Our visit to the Mashpi area was, yet again, very successful with a whole list of highlights. This special area holds many species that aren’t easily found around Mindo, so it’s a necessary addition to any birding tour in the region. The new Amagusa reserve has made this easier with its excellent feeders – although they weren’t pumping with activity today, we still picked up the eye-melting Glistening-green and Flame-faced Tanagers among other things. Nearby roadside birding was excellent, too, especially at the end of the road. Black Solitaire is always a treat, and one of my very favorite birds of the Choco region. Ornate Flycatchers were seemingly around every corner, and a little family party of Pacific Tuftedcheeks were quite entertaining. Indigo Flowerpiercer only gave us the shortest glimpses today, as did the vocal Yellow-collared Chlorophonias…but hey, they can’t all cooperate for scope views!

We descended even lower the following day, past the town of Pedro Vicente Maldonado and towards the small Rio Silanche reserve. We arrived at the entrance road at a good time, ready for yet another batch of new birds. Overcast skies and pleasant temperatures nearly all day made our stint on the canopy tower much more enjoyable and productive. Yellow-tufted and Scarlet-thighed Dacnis flitted nearly at arm’s reach, Lesser Swallow-tailed Swifts flew over, White-tailed Trogon perched below eye-level, Purple-chested Hummingbird played hard-to-get, Orange-fronted Barbets posed for photos…among many other things! Perhaps most entertaining was the size discrepancy between two woodpeckers: the tiny Olivaceous Piculet that appeared on Margaret’s command, compared with the hulking Guayaquil Woodpecker not long after!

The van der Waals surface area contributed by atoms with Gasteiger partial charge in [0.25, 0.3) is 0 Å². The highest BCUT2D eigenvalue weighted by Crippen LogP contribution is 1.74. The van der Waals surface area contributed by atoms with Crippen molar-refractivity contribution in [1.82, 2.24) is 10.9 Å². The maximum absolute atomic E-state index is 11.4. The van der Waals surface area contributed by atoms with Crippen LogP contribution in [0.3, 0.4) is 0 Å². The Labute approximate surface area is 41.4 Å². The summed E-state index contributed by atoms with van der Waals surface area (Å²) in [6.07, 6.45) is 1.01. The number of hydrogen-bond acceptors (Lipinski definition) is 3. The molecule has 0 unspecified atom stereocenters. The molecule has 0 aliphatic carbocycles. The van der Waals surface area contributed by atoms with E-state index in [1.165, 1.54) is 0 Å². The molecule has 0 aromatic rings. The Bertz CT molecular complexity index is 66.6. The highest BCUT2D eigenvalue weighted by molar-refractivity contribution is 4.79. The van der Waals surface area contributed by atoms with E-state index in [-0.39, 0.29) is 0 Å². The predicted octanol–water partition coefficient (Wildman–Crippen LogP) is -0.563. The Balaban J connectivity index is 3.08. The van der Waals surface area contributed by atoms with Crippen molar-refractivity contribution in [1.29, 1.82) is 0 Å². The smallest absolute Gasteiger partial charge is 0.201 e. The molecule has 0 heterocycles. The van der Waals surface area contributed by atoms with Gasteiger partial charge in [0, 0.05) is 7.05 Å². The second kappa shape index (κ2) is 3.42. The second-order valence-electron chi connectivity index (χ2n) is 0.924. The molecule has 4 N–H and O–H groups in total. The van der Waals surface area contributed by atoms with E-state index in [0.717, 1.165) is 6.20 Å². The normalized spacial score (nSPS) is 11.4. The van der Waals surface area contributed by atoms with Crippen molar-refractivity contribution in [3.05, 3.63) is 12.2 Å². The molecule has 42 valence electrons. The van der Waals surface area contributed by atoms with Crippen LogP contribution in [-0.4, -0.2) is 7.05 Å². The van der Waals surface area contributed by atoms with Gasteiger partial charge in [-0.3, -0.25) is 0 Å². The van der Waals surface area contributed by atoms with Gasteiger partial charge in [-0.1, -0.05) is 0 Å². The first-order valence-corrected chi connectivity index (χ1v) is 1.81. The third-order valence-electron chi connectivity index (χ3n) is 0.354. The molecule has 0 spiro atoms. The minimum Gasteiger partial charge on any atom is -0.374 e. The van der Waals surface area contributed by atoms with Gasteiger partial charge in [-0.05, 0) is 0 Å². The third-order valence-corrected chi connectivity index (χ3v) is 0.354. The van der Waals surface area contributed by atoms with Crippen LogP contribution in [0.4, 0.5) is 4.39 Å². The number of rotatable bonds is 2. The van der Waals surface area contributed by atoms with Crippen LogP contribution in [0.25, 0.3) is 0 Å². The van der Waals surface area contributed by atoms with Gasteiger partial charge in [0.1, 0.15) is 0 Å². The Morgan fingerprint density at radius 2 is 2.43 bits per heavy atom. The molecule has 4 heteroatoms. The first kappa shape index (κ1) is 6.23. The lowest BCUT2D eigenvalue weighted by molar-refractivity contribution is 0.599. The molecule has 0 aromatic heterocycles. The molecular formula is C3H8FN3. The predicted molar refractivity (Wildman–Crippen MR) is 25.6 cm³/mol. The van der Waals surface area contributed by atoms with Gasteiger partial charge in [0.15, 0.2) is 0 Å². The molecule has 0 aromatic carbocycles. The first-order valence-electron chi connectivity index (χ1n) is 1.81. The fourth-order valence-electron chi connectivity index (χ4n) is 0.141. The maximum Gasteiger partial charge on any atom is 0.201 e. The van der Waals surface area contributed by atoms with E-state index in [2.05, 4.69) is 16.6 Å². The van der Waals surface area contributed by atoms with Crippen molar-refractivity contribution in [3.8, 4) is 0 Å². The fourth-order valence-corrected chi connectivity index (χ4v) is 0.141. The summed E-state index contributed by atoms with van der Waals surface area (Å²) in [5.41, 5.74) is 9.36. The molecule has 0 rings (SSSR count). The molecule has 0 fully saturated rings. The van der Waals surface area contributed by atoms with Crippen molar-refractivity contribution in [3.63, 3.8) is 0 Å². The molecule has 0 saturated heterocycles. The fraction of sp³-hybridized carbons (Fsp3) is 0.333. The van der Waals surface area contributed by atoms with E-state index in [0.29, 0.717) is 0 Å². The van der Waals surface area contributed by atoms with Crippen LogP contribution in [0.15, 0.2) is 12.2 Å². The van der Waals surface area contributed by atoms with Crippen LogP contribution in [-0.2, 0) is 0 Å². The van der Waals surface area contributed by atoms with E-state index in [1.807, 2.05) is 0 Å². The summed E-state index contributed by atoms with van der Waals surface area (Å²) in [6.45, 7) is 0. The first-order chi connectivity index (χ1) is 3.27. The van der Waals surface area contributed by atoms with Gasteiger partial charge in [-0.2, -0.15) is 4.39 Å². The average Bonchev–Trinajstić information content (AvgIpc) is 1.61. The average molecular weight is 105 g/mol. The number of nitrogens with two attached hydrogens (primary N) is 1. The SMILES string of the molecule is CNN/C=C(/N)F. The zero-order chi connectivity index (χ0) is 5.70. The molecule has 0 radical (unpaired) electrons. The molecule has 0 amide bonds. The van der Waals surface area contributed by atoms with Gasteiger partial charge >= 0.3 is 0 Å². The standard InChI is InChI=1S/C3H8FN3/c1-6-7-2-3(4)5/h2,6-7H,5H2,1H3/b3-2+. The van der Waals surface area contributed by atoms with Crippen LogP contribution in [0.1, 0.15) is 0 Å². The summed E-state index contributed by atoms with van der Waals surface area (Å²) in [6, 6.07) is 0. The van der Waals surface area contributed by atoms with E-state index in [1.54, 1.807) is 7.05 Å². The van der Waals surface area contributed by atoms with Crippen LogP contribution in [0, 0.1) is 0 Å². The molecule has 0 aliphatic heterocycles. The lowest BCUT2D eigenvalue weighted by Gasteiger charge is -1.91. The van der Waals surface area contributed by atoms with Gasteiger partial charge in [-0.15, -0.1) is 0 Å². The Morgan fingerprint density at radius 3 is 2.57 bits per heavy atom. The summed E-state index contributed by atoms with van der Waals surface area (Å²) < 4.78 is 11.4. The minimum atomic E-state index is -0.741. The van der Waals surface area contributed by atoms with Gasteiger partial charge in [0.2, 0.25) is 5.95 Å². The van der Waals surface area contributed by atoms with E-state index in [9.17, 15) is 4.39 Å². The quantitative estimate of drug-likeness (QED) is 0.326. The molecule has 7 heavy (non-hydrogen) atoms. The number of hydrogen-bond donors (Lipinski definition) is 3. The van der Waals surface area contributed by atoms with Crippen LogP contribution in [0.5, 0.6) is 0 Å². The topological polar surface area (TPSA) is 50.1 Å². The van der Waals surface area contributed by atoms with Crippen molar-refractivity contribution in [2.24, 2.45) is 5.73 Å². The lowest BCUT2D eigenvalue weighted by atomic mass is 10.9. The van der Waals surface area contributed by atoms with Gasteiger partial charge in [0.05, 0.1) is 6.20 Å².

Descending from the tower, our walk around the loop trail was quiet (a pair of Tawny-faced Gnatwren was super quick), but we struck gold on the roadside just outside of the entrance gate…a gorgeous Barred Puffbird perched in the scope…quickly followed by another pair seen from the bus window on our way out! Wow!

The birds kept coming on our drive out…adorable Pacific Parrotlets were much-appreciated, along with Purple-crowned Fairy, Long-billed Starthroat, Yellow-throated Toucan, Snowy-throated Kingbird, and Sooty-headed Tyrannulet…but before long, it was time to head back to Septimo, with an obligatory ice cream stop in Los Bancos on the way.

The next morning, we awoke with eager anticipation for our visit to Angel Paz’s reserve, made famous with its many antpittas (and various other secretive birds) coming in to feed. Our visit was nothing short of spectacular, starting with the hard-to-believe Andean Cock-of-the-rock, continuing to a Dark-backed Wood-quail eating bananas, heading up to a little roadside trail for Giant Antpitta (advertised as requiring a fairly long and strenuous walk…which turned out to be about five steps off the road!). The birds kept coming—a whole family of Yellow-breasted Antpittas, gorgeous Toucan Barbets in a fruiting tree, a stunning Chestnut-crowned Antpitta, and finally the cutest of them all, Ochre-breasted Antpitta (Shakira) shaking her (?) hips. The whirlwind was dying down as we headed to the newly constructed café for lunch, but not without ogling a Common Potoo roosting just off the roadside. The best part of the entire experience, in my opinion, is the lunch – fried plantain/chicken balls and cheese empanadas, while beautiful hummingbirds zip around the garden outside. Not bad.